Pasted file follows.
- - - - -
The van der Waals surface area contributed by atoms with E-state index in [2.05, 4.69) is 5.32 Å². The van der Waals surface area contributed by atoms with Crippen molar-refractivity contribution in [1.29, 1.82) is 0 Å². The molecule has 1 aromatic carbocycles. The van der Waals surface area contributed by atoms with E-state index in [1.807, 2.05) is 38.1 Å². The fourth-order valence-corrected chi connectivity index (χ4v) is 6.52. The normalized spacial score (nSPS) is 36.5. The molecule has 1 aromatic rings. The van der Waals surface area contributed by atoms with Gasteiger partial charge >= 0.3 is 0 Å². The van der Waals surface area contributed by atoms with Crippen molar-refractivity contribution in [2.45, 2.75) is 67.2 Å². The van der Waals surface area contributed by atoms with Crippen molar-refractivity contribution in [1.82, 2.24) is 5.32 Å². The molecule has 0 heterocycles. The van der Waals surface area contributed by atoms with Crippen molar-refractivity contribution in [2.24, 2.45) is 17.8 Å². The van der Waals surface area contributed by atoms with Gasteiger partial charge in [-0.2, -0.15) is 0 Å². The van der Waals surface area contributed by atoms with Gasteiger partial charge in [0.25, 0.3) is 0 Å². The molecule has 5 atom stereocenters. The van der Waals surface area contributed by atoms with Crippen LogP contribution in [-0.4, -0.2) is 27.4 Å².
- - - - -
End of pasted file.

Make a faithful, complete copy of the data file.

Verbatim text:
The van der Waals surface area contributed by atoms with E-state index in [2.05, 4.69) is 5.32 Å². The van der Waals surface area contributed by atoms with Crippen molar-refractivity contribution in [1.29, 1.82) is 0 Å². The molecule has 1 aromatic carbocycles. The van der Waals surface area contributed by atoms with E-state index in [1.807, 2.05) is 38.1 Å². The fourth-order valence-corrected chi connectivity index (χ4v) is 6.52. The normalized spacial score (nSPS) is 36.5. The molecule has 1 aromatic rings. The van der Waals surface area contributed by atoms with Gasteiger partial charge >= 0.3 is 0 Å². The van der Waals surface area contributed by atoms with Crippen molar-refractivity contribution in [2.45, 2.75) is 67.2 Å². The van der Waals surface area contributed by atoms with Crippen molar-refractivity contribution in [1.82, 2.24) is 5.32 Å². The molecule has 0 heterocycles. The van der Waals surface area contributed by atoms with Crippen molar-refractivity contribution in [2.24, 2.45) is 17.8 Å². The van der Waals surface area contributed by atoms with Gasteiger partial charge in [-0.2, -0.15) is 0 Å². The van der Waals surface area contributed by atoms with Gasteiger partial charge in [0.25, 0.3) is 0 Å². The molecule has 5 atom stereocenters. The van der Waals surface area contributed by atoms with Crippen LogP contribution in [-0.4, -0.2) is 27.4 Å².